TORONTO (Reuters) - The Canadian forest industry racked up losses totaling C$552 million in the third quarter, a report by PricewaterhouseCoopers showed on Monday, as the U.S. housing market deteriorated and companies cut production in response to weak demand for building products.
For the period ended September 30, forestry companies in Western Canada lost C$230 million, compared with losses of C$132 million a year earlier, when a 13-week strike hit coastal producers in British Columbia, the report said.
Eastern Canadian producers lost C$322 million in the quarter compared with losses of C$47 million a year earlier.
Of the six largest publicly traded companies in Eastern Canada, Domtar Corp was the only one that reported positive and improved earnings, PwC said, noting that other producers said manufacturing cost and pricing improvements were offset by higher raw material, energy and chemical costs.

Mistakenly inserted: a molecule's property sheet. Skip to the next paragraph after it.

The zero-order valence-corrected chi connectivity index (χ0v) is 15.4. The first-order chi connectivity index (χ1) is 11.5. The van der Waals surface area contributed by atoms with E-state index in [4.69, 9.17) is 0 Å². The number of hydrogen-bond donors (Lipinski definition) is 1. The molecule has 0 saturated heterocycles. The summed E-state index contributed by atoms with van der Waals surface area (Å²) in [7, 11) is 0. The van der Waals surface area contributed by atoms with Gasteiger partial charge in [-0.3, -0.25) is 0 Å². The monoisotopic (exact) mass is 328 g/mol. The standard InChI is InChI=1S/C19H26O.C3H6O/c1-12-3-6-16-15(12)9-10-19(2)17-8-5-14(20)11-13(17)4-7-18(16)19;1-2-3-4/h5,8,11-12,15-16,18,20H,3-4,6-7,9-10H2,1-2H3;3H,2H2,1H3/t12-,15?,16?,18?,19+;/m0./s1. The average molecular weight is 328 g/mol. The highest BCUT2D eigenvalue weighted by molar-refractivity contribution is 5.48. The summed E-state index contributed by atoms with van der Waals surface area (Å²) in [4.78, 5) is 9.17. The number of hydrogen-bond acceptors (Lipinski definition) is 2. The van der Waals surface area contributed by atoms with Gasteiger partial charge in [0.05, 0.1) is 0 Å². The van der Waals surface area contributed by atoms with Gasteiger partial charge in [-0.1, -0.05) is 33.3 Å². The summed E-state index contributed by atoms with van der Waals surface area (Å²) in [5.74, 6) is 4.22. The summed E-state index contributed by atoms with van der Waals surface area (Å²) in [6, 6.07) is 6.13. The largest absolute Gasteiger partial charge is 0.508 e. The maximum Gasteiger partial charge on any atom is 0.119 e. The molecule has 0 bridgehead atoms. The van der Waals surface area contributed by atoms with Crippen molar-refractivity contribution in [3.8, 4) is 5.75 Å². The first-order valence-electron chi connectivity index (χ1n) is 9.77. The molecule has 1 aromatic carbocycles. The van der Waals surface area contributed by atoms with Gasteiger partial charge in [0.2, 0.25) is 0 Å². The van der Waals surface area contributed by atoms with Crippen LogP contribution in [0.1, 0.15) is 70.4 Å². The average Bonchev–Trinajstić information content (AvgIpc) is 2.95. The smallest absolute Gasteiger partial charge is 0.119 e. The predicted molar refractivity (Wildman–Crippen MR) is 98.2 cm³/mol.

Overall, it’s “not good news for the forest industry” as there is a big migration of production to countries where costs of production are lower, pressuring North American producers, said Craig Campbell, leader of PwC’s forest and paper practice unit.
“We don’t see the earnings getting back into positive territory until late 2009 at the earliest,” he said.
“It’s not a good outlook and we’re going through a lot of transformation, a lot of change and difficult times for the forest and paper industry.”
Of the aggregate C$552 million loss in the quarter, C$302 million was for restructuring costs and asset impairment charges, as the industry was battered by the U.S. housing crisis. As well, pre-tax foreign exchange losses totaled C$111 million, the report said.
Reporting by Jennifer Kwan; editing by Rob Wilson